Why would you apologize for what you read for pleasure? Every book read for pleasure should be celebrated. And novels that celebrate love, commitment, relationships, making relationships work -- why isn't that something to be respected? - Nora Roberts
I Tweet not, neither do I Like.
Here we may criticize the book, but never the one who reads it.
Proud supporter of the Oxford comma, and any other comma I can wedge into a sentence.
Authors: You are welcome to comment here, on the review of your book or any other post.
Friday, October 31, 2014
Thursday, October 30, 2014
Tuesday, October 28, 2014
The Glassblower (first book of a trilogy), by Petra Durst-Benning, translated by Samuel Willcocks (historical fiction, mostly)
Sunday, October 26, 2014
Saturday, October 25, 2014
I found the novel mildly disappointing, and I don't think I even reviewed it. It suffered greatly - for me - from over-promotion. I think if I were to read it again, and I suppose I will now, I would approach it as high-grade fanfic rather than the latest mystery novel by an author I admire very much. I think the change in approach would allow me to enjoy the book more.
In any event, heads up. I looked at some of the sneak peeks on YouTube, and while I see that I will have to watch with the remote in my hand in order to mute Lydia's shrieking and Mother Bennet's presence in general, it looked like a decent way to spend a couple of hours.
YMMV, of course.
link to PBS webpage: http://www.pbs.org/wgbh/masterpiece/programs/series/death-comes-pemberley-s1/
Friday, October 24, 2014
As Sunita has said so eloquently (as always), some of us are re-evaluating our role as cogs in the publishing machine.
Because you can't serve two masters.
[At any rate, not in any of the erotica I've read to date, which is admittedly not a lot.]
My own experience with ARCs was largely not positive. Yes, I read some good books, and read them before they were published, and read them without paying for them. After awhile, I figured out (slow study, me, and reviewing even then not the focus of my life) that I got more books to read if I gave favorable reviews. (This is speaking generally, and not reflective of the behavior of all publishing companies.) Well, that's uncomfortable, isn't it? If I call La Nora, for example, on serious continuity problems in an In Death book, does that mean that I won't get an ARC for the next In Death book? And what's with the pressure to post reviews on Amazon?
Some people post only 4 and 5 star or A and B reviews. There's nothing wrong with that, but if I read a book that made my toes curl with poor formatting, impossible grammar, or absurd plotting, I feel duty bound to tell the world about my opinion. Books are expensive, and the time it takes to read one can never be recaptured. So you'll find plenty of F, fail, stupid, WTF, and DNF reviews here. Not because I'm mean, which I can be, but because I'm honest. To a fault, sometimes.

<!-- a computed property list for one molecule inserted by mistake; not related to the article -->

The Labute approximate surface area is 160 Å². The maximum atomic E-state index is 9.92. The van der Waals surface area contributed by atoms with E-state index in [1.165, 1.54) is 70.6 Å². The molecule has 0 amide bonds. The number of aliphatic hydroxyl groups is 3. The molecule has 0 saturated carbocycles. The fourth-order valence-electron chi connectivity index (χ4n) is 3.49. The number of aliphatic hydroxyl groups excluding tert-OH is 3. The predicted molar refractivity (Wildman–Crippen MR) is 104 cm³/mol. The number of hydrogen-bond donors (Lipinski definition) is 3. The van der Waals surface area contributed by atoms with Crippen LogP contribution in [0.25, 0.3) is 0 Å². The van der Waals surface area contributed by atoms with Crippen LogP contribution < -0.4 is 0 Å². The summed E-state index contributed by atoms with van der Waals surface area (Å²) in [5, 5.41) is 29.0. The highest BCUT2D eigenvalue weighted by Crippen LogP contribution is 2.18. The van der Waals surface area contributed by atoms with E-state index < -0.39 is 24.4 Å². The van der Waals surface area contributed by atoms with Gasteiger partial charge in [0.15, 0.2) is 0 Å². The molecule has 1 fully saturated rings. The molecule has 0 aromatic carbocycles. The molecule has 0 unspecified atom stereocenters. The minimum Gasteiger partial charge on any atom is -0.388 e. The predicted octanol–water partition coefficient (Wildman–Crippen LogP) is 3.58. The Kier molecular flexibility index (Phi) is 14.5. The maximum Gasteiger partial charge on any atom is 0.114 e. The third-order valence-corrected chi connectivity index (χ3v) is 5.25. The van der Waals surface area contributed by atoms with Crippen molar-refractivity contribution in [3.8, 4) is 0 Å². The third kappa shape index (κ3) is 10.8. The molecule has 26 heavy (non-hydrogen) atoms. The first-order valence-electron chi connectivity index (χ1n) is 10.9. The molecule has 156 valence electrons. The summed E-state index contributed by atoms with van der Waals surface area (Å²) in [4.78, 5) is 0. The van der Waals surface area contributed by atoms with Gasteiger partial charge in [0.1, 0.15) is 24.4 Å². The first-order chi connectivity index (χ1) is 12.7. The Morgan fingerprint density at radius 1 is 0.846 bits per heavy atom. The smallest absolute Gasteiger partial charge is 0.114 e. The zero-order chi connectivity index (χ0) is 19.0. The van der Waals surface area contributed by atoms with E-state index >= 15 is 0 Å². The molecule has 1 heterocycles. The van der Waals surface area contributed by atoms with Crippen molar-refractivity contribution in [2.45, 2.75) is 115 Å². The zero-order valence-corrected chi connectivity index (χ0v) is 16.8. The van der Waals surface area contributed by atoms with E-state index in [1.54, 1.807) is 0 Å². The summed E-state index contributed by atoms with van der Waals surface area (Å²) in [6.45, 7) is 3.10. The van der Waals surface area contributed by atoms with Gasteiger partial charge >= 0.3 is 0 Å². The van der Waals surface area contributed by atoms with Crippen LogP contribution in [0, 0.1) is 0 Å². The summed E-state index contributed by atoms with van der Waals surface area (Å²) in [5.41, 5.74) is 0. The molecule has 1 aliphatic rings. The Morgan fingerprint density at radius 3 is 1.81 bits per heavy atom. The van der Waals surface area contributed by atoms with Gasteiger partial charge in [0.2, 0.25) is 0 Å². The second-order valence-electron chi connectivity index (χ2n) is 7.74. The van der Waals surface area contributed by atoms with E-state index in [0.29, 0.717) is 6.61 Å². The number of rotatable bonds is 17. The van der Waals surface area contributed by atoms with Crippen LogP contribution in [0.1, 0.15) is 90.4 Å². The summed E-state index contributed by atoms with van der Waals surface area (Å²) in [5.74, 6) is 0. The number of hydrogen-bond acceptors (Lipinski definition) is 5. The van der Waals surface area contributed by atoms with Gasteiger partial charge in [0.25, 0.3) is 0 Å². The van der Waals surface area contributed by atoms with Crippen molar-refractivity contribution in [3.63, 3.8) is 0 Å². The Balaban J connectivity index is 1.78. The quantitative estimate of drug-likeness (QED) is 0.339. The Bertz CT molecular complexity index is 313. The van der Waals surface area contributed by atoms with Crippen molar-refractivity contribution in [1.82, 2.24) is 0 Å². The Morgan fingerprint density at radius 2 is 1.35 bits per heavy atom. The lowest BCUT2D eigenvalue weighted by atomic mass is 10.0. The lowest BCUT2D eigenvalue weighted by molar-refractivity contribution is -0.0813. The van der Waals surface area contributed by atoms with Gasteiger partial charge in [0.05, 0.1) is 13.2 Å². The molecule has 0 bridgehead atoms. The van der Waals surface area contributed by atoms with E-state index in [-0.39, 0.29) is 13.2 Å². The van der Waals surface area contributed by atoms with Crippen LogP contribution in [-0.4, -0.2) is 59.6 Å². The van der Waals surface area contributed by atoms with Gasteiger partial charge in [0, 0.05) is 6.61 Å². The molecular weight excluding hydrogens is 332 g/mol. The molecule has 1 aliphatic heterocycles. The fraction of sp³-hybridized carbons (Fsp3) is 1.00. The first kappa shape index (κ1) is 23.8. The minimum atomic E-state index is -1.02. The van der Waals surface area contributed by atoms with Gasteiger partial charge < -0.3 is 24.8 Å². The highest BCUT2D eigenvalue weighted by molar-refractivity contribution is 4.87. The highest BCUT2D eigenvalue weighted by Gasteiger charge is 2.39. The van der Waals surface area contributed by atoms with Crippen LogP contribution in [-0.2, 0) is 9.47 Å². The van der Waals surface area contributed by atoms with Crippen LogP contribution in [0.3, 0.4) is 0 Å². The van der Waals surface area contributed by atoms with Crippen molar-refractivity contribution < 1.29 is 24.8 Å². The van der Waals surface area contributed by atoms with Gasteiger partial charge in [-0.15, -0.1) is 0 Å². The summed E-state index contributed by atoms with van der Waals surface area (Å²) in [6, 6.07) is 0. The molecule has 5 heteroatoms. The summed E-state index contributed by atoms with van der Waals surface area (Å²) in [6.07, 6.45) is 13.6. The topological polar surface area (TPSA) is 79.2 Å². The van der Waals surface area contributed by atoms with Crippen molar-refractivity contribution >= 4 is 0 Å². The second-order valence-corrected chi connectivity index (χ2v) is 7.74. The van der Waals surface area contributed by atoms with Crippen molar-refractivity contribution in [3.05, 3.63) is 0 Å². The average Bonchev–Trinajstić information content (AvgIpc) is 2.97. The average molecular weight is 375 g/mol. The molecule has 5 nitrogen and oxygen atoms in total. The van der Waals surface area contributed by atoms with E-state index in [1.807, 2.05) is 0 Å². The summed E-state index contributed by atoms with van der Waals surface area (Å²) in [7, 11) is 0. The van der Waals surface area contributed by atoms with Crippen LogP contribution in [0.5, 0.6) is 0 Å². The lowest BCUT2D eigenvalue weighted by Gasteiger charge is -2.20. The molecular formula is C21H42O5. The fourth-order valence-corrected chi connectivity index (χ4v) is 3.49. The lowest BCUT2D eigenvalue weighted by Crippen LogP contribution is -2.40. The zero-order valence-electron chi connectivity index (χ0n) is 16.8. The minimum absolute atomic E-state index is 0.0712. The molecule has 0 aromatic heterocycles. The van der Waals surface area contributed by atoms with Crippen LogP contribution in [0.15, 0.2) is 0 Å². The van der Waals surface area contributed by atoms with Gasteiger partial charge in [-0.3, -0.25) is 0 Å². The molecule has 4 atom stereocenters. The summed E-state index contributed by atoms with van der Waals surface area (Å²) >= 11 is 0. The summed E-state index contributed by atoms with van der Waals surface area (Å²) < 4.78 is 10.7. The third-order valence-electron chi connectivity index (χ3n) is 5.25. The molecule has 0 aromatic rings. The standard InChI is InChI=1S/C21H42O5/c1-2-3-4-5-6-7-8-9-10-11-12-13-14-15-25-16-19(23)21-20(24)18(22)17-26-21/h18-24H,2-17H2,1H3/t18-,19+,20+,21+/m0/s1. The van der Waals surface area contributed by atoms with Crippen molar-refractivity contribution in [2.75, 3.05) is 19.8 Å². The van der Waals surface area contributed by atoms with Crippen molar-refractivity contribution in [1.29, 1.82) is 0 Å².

Oddly enough, I hear from people more often than I would have thought that they bought a book based on a negative review here, because things I found troublesome (forced consent, for example) are catnip to them. So there you are.
I enjoy author contact here. So far nobody has crossed a line. I've had authors comment to correct an error in my review - always appreciated, since I crank these things out early in the morning before coffee or shower. Sometimes they've suggested other books they think I might like, their books or others. They've offered recipes. They've prayed for my husband's health. Some have contacted me privately by email. Not one of them (so far) has been abusive, although a couple have been annoyed. Well, hell, I get annoyed, too. We'll be annoyed together. The next time you're in my city, email me and I'll meet you at Starbucks and we'll pound it out over coffee. If you can learn to live with the fact that I wouldn't know literary analysis if it rose up and bit me in the butt, maybe I can learn to live with the fact that you don't know the difference between "their" and "they're".
So there we are. I'll be posting my very own true Halloween story this weekend. But no book reviews until next week. Mine is a small voice, but I will not be silenced.
For more, take a look at the Dear Author blog, or read Sunita's very eloquent soul searching and boundary setting at her blog, which for now is still available to all to read, at http://vacuousminx.wordpress.com/2014/10/22/blog-blackouts-and-minor-adjustments-to-vm/#more-5689
Wednesday, October 22, 2014
Christmas in The Duke's Arms, novellas by Grace Burrowes, Carolyn Jewel, Miranda Neville, Shana Galen (Regency novellas)
Edited for correction 1109 10/22/14.
Sunday, October 19, 2014
Lady of Ashes, by Christine Trent (Victorian, historical fiction, mystery-thriller) (long, get a cup of coffee)
Tuesday, October 14, 2014
Monday, October 13, 2014
ETA: If you haven't read any of Ms. Clarke's work, you really should. They are reasonably priced and they are gems. My heart broke and then was repaired in All I Want For Christmas. I cringed (in a good way) and chuckled my way through Twelve Days, and you simply must read the Oil Tycoon - turns several well-known tropes on their heads. Others of her works are also highly satisfying but I just can't come up with the titles off the top of my slightly-depressed and tired head. Oh: Table For One - really well-done short story.